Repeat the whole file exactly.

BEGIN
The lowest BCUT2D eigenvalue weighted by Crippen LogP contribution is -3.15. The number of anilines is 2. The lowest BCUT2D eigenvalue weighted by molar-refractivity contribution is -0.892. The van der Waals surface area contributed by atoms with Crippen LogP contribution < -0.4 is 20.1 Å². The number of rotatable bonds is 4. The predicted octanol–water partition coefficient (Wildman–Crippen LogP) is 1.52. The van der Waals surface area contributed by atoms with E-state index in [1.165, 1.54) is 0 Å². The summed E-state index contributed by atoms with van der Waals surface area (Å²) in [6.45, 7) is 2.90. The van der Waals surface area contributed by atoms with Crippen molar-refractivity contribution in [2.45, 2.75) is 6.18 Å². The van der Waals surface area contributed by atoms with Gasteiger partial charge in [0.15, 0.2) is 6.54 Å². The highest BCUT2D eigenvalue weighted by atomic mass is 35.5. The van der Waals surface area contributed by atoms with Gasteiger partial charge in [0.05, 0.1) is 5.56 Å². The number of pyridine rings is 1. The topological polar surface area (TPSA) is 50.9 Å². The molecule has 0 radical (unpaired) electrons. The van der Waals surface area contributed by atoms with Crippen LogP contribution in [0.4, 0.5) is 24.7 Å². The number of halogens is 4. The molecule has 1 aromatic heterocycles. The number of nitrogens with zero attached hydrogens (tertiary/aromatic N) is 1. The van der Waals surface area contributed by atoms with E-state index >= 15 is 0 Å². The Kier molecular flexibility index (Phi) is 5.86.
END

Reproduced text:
The lowest BCUT2D eigenvalue weighted by Crippen LogP contribution is -3.15. The number of anilines is 2. The lowest BCUT2D eigenvalue weighted by molar-refractivity contribution is -0.892. The van der Waals surface area contributed by atoms with Crippen LogP contribution < -0.4 is 20.1 Å². The number of rotatable bonds is 4. The predicted octanol–water partition coefficient (Wildman–Crippen LogP) is 1.52. The van der Waals surface area contributed by atoms with E-state index in [1.165, 1.54) is 0 Å². The summed E-state index contributed by atoms with van der Waals surface area (Å²) in [6.45, 7) is 2.90. The van der Waals surface area contributed by atoms with Crippen molar-refractivity contribution in [2.45, 2.75) is 6.18 Å². The van der Waals surface area contributed by atoms with Gasteiger partial charge in [0.15, 0.2) is 6.54 Å². The highest BCUT2D eigenvalue weighted by atomic mass is 35.5. The van der Waals surface area contributed by atoms with Gasteiger partial charge in [0.05, 0.1) is 5.56 Å². The number of pyridine rings is 1. The topological polar surface area (TPSA) is 50.9 Å². The molecule has 0 radical (unpaired) electrons. The van der Waals surface area contributed by atoms with Crippen LogP contribution in [0.4, 0.5) is 24.7 Å². The number of halogens is 4. The molecule has 1 aromatic heterocycles. The number of nitrogens with zero attached hydrogens (tertiary/aromatic N) is 1. The van der Waals surface area contributed by atoms with E-state index >= 15 is 0 Å². The Kier molecular flexibility index (Phi) is 5.86.